In earlier versions of Dodd-Frank, when it was being formulated in the House committee, there was an exemption for private equity fund managers from registration under the Investment Advisers Act. It also had an exemption for venture capital fund managers. Only the venture capital exemption managed to survive.
Of the many attempts to cut back on Dodd-Frank, at least one bill is slowly moving forward. The Small Business Capital Access and Job Preservation Act, H.R. 1082, would exempt advisers to private equity funds from SEC registration under the Investment Advisers Act.
The bill is straightforward:
Except as provided in this subsection, no investment adviser shall be subject to the registration or reporting requirements of this title with respect to the provision of investment advice relating to a private equity fund or funds.
It still leaves you with issue of how to define “private equity fund or funds.” The SEC would have 6 months to define the term. Even if the SEC extends the deadline for registration and even if this bill gets passed quickly, that would leave a very narrow window for a private equity fund manager to determine if they need to register.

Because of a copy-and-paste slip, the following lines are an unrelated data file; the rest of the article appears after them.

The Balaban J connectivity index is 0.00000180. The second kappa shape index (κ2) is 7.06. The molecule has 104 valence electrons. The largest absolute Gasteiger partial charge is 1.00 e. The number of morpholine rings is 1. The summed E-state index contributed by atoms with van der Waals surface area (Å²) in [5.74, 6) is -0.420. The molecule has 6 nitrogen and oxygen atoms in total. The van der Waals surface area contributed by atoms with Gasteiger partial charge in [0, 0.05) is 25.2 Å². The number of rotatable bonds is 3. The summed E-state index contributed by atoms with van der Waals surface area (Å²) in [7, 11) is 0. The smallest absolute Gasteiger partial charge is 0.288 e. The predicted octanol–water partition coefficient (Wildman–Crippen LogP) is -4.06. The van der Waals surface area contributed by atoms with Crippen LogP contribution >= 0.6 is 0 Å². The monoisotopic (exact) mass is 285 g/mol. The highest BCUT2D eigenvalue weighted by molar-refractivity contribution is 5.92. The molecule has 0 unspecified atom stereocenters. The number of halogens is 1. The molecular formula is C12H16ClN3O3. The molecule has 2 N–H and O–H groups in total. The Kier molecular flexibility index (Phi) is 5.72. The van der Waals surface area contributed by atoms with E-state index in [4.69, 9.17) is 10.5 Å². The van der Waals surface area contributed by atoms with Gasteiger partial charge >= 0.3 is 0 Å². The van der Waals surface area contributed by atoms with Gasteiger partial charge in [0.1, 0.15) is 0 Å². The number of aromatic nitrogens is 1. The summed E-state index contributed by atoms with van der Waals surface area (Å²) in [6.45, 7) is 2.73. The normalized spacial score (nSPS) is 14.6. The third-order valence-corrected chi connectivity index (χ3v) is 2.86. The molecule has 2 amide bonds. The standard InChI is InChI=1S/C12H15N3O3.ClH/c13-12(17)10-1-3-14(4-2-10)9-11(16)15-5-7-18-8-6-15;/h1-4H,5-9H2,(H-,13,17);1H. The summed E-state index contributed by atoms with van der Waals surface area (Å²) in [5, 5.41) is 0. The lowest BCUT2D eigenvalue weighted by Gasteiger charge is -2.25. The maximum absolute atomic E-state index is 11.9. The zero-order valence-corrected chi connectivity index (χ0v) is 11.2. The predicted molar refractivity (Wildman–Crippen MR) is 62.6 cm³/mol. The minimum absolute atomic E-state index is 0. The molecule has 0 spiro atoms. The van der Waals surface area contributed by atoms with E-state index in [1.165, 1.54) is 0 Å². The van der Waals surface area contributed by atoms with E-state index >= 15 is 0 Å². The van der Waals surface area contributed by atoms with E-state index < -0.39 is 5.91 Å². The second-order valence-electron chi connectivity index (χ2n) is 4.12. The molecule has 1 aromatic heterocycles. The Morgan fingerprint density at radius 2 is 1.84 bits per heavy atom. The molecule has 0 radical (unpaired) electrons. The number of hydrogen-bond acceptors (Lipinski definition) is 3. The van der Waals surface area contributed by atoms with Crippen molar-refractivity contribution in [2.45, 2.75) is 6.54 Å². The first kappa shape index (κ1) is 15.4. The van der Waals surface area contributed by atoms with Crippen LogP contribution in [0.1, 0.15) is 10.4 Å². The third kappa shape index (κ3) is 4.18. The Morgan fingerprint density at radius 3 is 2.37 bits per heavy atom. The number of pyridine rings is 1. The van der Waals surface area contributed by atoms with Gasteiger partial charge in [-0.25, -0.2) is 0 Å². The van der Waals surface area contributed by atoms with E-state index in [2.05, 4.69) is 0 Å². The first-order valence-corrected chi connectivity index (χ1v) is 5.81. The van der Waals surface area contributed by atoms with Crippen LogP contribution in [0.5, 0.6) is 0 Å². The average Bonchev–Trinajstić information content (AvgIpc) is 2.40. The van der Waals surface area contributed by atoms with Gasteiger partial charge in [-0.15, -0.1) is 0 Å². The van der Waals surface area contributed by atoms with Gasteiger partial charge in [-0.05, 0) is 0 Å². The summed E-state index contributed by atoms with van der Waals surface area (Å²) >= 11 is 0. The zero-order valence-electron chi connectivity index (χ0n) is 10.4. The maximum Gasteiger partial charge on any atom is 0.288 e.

The first contingency seems destined. Most fund manager CCOs that I’ve talked to are not expecting the July 21 deadline to be in place. Everyone is expecting the deadline to be extended into the first quarter of 2012. They’re just wondering what is taking the SEC so long to make it official.
The bigger question is whether this bill be passed quickly and whether it will be passed at all. Certainly there is some legislative support for the exemption. It had been in earlier versions of Dodd-Frank. The risks of private equity are not the same risks as hedge funds. On the other hand, the some Congressional testimony about the bill focused on the leverage buyout sector of private equity. Many associate this high leverage business model with all of private equity.
The bill was forwarded by the Subcommittee on Capital Markets and Government Sponsored Enterprises to the full House Committee on Financial Services. It still has a long way to go and its future is uncertain. Continue moving forward with implementing your compliance program.
For those of you who need a brush-up on the legislative process, Schoolhouse Rocks still tells it best: